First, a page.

The Cove

Karaoke on Sunday nights at the Cove in Williamsburg. Don’t do it. Everyone is 21, everyone is straight, everyone is singing songs recorded by artists who STRIVE to sound like Miley Cyrus. The type of people, as my friend Bryn Kelly pointed out, who refer to Third Eye Blind as “classic rock.”

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Taking someone’s virginity is really intense. Not that I’ve ever done it (lie), but so I hear. I think someone took mine once, and it was a really emotional experience. Suddenly a door opens to a whole new world, one that prior to the hump was totally foreign and terrifying.

People who love to sing karaoke love it so much. This is why it feels really good to convince a naive, sheltered person to give karaoke a whirl, someone who has never been privy to the joys of singing at a screen in a room full of strangers drooling on themselves, and then to watch said person bask in the high that follows. Pregnant with life, a sense of accomplishment and a newfound swagger, they take their seat when they’re done with a certain glow as they voice a sudden, overwhelming desire for a cigarette (though after my first time I craved nothing but a sack of dark chocolate Peanut Chews). I beat metaphors into the ground in like a drummer beats his drumsticks against a drum head.

I’ll say this once and then I’ll say it again to the point where’s it’s mind-blowingly redundant: when guiding a karaoke virgin into this addictive and life-changing venue for self-expression, be sure to do it in a gay bar.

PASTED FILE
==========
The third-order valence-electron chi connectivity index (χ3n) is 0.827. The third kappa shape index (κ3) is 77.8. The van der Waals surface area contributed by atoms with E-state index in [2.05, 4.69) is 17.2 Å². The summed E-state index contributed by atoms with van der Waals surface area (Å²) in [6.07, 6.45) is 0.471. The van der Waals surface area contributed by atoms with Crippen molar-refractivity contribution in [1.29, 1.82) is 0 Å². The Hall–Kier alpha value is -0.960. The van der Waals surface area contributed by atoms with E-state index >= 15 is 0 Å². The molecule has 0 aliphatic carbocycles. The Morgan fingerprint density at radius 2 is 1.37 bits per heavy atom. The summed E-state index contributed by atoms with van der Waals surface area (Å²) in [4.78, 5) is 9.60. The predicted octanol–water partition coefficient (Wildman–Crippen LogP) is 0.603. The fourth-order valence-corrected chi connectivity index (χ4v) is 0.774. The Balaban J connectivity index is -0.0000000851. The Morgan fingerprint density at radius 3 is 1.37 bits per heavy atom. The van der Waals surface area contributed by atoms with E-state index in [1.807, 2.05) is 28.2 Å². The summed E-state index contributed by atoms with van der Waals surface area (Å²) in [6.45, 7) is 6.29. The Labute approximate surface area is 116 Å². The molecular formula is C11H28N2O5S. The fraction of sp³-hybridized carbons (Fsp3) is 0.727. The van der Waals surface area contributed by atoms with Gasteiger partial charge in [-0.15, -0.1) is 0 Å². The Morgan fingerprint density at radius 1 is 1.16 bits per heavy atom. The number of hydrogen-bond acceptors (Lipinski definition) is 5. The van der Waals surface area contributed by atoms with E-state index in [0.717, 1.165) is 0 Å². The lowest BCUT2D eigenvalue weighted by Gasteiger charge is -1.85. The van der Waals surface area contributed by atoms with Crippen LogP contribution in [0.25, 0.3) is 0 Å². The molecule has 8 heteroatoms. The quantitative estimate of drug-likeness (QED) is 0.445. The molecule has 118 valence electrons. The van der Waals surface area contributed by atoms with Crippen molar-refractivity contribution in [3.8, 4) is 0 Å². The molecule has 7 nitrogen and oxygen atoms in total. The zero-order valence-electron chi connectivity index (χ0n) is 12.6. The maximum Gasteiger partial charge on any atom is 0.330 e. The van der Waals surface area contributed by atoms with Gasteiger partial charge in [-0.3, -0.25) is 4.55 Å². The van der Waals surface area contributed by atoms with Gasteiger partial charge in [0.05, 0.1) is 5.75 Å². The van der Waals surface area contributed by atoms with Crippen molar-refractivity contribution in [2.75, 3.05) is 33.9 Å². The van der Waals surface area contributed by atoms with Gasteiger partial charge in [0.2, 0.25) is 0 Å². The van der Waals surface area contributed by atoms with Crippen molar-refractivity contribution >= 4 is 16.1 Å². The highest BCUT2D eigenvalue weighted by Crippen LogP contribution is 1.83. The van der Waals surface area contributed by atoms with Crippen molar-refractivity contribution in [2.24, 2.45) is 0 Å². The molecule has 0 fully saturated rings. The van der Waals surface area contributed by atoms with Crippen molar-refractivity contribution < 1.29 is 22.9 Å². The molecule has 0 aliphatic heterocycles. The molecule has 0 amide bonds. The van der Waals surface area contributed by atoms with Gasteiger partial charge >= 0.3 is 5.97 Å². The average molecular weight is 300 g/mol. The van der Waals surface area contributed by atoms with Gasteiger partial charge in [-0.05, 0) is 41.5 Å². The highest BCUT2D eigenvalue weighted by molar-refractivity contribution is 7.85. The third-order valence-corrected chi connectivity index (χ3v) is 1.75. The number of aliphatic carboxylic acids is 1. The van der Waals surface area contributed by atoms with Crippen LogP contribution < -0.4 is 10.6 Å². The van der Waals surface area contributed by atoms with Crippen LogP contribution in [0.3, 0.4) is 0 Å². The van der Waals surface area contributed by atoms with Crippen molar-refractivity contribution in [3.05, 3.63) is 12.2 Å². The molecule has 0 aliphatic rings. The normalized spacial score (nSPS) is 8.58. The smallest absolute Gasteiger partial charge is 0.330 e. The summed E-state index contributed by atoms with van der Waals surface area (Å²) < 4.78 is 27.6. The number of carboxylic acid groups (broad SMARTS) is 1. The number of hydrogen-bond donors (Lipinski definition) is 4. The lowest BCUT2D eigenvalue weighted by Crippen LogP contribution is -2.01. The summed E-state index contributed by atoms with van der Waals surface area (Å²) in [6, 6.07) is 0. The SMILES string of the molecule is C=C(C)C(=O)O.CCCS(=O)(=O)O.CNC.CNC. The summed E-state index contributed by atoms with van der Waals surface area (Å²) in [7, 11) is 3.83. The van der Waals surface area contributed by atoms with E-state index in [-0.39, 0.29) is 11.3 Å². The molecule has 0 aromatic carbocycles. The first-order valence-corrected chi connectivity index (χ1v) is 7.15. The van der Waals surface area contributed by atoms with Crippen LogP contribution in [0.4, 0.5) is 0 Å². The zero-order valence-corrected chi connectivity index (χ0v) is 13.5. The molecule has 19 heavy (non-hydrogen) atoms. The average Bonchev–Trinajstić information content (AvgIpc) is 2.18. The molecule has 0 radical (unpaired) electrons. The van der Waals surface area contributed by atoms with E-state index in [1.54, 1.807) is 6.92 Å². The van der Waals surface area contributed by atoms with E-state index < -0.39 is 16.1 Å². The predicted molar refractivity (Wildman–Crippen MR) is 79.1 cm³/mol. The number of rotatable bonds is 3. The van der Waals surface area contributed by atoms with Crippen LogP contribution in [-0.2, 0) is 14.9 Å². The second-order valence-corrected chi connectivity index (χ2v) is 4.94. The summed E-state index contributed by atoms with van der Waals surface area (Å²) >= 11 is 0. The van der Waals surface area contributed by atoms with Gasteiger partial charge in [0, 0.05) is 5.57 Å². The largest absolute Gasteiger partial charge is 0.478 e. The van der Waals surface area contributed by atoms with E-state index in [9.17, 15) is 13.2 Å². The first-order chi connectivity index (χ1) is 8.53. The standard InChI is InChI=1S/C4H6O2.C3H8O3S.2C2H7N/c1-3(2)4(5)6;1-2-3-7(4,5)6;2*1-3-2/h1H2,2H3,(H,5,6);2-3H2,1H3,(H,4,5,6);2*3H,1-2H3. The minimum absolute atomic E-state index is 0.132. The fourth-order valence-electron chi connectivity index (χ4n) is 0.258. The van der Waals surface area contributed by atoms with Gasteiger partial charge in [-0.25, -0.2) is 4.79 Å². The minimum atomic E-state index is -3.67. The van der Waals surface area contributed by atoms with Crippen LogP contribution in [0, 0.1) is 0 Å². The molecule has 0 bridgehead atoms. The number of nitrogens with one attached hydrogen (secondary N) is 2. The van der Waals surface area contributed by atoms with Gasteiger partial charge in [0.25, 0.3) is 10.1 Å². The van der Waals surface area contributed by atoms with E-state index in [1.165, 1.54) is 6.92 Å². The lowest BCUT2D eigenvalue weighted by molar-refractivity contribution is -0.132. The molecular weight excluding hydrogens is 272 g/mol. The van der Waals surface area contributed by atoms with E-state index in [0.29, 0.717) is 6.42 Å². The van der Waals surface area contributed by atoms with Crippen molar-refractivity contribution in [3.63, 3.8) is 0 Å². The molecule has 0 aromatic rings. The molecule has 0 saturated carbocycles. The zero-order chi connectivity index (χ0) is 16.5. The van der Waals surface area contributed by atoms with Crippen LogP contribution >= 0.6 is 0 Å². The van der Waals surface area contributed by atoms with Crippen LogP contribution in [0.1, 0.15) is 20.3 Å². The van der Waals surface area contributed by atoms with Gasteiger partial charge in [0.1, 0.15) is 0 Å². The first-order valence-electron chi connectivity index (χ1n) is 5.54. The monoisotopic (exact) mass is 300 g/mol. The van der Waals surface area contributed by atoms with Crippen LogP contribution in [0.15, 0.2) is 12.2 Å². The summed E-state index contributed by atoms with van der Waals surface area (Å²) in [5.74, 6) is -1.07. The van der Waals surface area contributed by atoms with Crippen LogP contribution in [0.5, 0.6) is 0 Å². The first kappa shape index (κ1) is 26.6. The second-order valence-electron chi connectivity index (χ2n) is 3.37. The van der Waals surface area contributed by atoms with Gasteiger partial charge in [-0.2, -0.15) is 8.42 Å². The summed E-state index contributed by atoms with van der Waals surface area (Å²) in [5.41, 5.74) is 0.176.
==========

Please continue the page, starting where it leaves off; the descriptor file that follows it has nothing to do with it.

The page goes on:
Most of you are gay– most of you worth knowing at least– so you know what I’m talking about. Straight girls trying to impress straight guys via their pathetic song selections is one of the most excruciating non-violent things a person can bear witness to. Also, you can’t make out with your girlfriend at a straight karaoke bar because karaoke lends  bar crowds a certain we’re-all-in-this-together sentiment that straight men misinterpret as license to be more awful than they usually are.

A few years back, I went on a date with a girl who had never sung karaoke before. For whatever reason, as soon as we sauntered into the place, I morphed into a sleazy 80s movie college guy, trying to seduce a wide-eyed high school freshman.

“Just try it,” I whispered creepily. “You’ll love it.”

“I’m scared.”

“Don’t be scared,” I said, slinging my arm over her shoulder after pretending to yawn like a bonafide slimebag. After slithering over to the songbook, I flung it open and handed her a golf pencil and a slip of paper. “Here. Do it,” I commanded.